There is a great BBC special on dogs on YouTube, (sent to me by an alert reader, thank you!). I spend so much time in front of my computer that I rarely want to watch an hour long show on it . . but this time I sat down and didn’t move for 60 minutes. It’s called The Secret Life of Dogs, and it’s great. Hands (and paws) down, great.
It has sections on Miklosi’s work on dog barks (people are very good at discriminating between barks given in 6 different contexts), Juliane Kaminksi’s work on the ability of dogs to follow a pointing gesture (which chimps and wolves do not seem able to do), Belyaev’s & Trut’s work on selection for docility in foxes (resulting in a profound number of physical as well as behavioral changes which basically result in domesticated foxes in 20 generations), and Kringelback’s work that asks if our brains respond to images of dogs as they do to images of babies. And more. No kidding. It’s extremely well done, and avoids a lot of the superficial generalities we so often hear about us and dogs.
What I find most interesting is the question, stimulated by the research on pointing, about whether dogs and humans have a special sense of social cooperation. I don’t mean cooperation in the sense of mobbing predators or defending young or gathering food as a group, but in the sense of understanding that another individual needs help, and either offering to provide it, or being an individual who needs help and expects that one might get it from others.
This concept, the idea of helping others in a bit of a jam, seems to be one of the distinctions between the way our brain and the brains of other primates work. For example, in the PBS television special, The Human Spark, researchers have someone move toward a closed cabinet with a heavy pile of books. The person needs to open the cabinet, but requires both hands to hold onto the books. Very young children will try to help, but adult primates, perfectly capable of opening the cabinet, seem to pay no attention to the problem that another individual needs solved. Nor do they seem to look to others to help them solve problems (like dogs look toward us when they can’t get food out from under something, which wolves never do).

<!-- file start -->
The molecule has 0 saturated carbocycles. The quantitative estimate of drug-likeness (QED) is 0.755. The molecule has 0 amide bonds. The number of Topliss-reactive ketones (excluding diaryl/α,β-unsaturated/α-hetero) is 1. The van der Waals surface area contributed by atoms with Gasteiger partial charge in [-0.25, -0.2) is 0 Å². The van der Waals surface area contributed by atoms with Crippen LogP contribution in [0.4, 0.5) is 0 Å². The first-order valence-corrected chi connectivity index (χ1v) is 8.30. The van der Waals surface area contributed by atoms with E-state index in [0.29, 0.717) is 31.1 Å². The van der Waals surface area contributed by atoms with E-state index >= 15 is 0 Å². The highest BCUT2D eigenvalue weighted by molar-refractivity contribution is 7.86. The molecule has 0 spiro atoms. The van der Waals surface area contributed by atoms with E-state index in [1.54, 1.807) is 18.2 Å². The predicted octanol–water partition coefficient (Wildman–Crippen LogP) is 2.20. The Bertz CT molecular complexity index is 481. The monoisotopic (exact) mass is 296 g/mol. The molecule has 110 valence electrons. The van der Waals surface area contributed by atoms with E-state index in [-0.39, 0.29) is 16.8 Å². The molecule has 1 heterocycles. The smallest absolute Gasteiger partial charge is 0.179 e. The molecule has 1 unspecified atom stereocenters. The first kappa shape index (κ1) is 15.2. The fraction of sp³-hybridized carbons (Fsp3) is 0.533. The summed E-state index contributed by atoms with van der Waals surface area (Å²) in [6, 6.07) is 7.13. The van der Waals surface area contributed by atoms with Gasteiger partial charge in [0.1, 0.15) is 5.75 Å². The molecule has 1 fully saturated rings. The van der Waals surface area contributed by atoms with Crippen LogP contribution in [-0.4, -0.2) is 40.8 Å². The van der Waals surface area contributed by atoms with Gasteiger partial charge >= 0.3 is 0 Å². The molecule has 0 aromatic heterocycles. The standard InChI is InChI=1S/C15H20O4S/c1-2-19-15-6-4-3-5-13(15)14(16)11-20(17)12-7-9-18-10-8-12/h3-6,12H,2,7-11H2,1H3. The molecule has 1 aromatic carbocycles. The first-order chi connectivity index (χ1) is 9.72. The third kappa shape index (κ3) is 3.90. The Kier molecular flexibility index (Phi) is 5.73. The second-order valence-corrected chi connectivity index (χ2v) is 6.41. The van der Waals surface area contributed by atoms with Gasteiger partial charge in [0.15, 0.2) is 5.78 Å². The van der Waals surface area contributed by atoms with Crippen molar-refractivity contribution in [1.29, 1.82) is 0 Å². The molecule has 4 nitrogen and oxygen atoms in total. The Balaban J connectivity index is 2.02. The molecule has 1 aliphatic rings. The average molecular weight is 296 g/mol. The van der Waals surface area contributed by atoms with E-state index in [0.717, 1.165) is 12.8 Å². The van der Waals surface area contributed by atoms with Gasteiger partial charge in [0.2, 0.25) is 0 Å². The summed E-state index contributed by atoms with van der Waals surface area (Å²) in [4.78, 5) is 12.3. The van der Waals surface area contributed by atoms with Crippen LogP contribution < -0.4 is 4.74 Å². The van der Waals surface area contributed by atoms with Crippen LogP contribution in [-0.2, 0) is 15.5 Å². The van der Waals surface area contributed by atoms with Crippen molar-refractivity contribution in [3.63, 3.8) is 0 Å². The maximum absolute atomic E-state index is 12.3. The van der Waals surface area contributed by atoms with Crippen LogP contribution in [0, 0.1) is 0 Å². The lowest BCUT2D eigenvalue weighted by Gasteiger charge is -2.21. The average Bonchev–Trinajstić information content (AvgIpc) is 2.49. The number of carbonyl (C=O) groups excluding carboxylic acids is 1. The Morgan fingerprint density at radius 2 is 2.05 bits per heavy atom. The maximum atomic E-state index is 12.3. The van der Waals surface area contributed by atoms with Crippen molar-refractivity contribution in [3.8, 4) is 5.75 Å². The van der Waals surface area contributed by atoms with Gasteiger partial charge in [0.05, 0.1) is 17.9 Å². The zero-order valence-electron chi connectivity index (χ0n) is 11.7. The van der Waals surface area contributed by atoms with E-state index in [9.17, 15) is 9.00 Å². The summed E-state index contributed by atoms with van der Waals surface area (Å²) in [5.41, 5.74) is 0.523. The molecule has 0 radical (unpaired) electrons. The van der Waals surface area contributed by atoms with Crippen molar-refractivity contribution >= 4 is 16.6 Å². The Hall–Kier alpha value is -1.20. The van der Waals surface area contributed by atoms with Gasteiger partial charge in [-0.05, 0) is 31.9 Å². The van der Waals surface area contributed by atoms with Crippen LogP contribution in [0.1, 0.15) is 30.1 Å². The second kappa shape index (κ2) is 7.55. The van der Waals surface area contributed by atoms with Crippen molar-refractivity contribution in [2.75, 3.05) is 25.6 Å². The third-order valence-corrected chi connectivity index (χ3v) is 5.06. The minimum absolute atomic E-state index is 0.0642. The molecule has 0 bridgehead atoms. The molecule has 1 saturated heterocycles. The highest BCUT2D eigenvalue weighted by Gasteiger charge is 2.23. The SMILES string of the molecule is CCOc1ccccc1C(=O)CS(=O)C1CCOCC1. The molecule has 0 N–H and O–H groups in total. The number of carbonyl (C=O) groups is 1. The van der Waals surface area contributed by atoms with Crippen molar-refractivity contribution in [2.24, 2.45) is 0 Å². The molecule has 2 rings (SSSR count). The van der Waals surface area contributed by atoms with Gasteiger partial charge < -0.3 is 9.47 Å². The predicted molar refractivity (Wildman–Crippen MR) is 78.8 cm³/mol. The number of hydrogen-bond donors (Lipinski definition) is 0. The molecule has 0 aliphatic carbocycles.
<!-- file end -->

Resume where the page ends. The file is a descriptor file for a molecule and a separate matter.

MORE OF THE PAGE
It is speculated in The Secret Life of Dogs that perhaps domestic dogs have a sense of helping others that fits more with human behavior (or society) than other species. That might explain the results of the pointing experiment, in which dogs behave as though they have some comprehension that someone is trying to help them find the food. Of course, we have no idea what’s going through their brain, and in many ways they are far less cognitively complex than any of the apes.. but still, it is interesting to think about.
I’d love to hear what you think about the show if you get a chance to watch it. What got your attention the most, or what questions were generated from the show?
One more show you might want to watch: HBO has a special movie this Saturday night on Temple Grandin , the autistic animal scientist who has done so much to improve animal welfare and the lives of autistic children . The movie is getting great reviews, including by Temple herself, so if you get HBO, you might want to go out of your way to watch it. I know Temple; she’s a pretty amazing person, and I can’t wait to watch the movie. I don’t get HBO, I”m too cheap to pay extra for it, but friends will record it for me. Let me know what you think.
Meanwhile back on the farm: Willie is doing better every day. The snow is shallow enough that we can work the sheep again, and that is good therapy for both of us. Also, I recently realized, to my chagrin, that my sheep are downright fat. That’s not healthy for them or their lambs, which are due in 2 months. So the ewes are on a diet and a “Biggest Loser” exercise program. It’s good for me and Willie, and for them too. I suspect that Willie and I are having more fun than the sheep, but then, I sympathize with them. No one would ever call me a gym rat.
Here’s Willie this morning, waiting for me to throw his toy . . .